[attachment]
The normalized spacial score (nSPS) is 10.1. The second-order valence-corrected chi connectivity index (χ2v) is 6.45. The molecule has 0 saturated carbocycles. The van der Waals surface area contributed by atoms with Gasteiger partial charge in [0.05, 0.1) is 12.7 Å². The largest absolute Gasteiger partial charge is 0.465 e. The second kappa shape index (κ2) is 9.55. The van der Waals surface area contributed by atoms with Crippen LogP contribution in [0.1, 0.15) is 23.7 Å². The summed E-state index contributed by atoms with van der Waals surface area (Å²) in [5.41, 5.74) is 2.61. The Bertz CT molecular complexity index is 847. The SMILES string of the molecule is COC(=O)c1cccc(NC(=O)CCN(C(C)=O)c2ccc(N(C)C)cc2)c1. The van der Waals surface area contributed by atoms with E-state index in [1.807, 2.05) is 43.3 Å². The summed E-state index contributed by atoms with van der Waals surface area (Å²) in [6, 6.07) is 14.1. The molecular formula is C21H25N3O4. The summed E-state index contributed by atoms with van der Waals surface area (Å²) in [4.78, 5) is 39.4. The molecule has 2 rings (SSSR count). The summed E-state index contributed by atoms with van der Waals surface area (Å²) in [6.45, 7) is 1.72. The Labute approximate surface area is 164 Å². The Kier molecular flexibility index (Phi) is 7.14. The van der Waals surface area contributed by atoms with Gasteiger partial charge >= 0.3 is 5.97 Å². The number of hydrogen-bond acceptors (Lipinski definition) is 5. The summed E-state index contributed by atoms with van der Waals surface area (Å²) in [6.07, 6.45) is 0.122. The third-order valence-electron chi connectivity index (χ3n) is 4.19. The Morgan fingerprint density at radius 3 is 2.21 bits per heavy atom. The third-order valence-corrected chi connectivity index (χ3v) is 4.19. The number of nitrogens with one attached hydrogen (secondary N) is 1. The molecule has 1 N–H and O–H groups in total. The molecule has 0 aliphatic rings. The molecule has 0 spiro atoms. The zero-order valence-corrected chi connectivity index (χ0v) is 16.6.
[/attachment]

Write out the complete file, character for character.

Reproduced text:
The normalized spacial score (nSPS) is 10.1. The second-order valence-corrected chi connectivity index (χ2v) is 6.45. The molecule has 0 saturated carbocycles. The van der Waals surface area contributed by atoms with Gasteiger partial charge in [0.05, 0.1) is 12.7 Å². The largest absolute Gasteiger partial charge is 0.465 e. The second kappa shape index (κ2) is 9.55. The van der Waals surface area contributed by atoms with Crippen LogP contribution in [0.1, 0.15) is 23.7 Å². The summed E-state index contributed by atoms with van der Waals surface area (Å²) in [5.41, 5.74) is 2.61. The Bertz CT molecular complexity index is 847. The SMILES string of the molecule is COC(=O)c1cccc(NC(=O)CCN(C(C)=O)c2ccc(N(C)C)cc2)c1. The van der Waals surface area contributed by atoms with E-state index in [1.807, 2.05) is 43.3 Å². The summed E-state index contributed by atoms with van der Waals surface area (Å²) in [6, 6.07) is 14.1. The molecular formula is C21H25N3O4. The summed E-state index contributed by atoms with van der Waals surface area (Å²) in [4.78, 5) is 39.4. The molecule has 2 rings (SSSR count). The summed E-state index contributed by atoms with van der Waals surface area (Å²) in [6.45, 7) is 1.72. The Labute approximate surface area is 164 Å². The Kier molecular flexibility index (Phi) is 7.14. The van der Waals surface area contributed by atoms with Gasteiger partial charge >= 0.3 is 5.97 Å². The number of hydrogen-bond acceptors (Lipinski definition) is 5. The summed E-state index contributed by atoms with van der Waals surface area (Å²) in [6.07, 6.45) is 0.122. The third-order valence-electron chi connectivity index (χ3n) is 4.19. The Morgan fingerprint density at radius 3 is 2.21 bits per heavy atom. The third-order valence-corrected chi connectivity index (χ3v) is 4.19. The number of nitrogens with one attached hydrogen (secondary N) is 1. The molecule has 1 N–H and O–H groups in total. The molecule has 0 aliphatic rings. The molecule has 0 spiro atoms. The zero-order valence-corrected chi connectivity index (χ0v) is 16.6.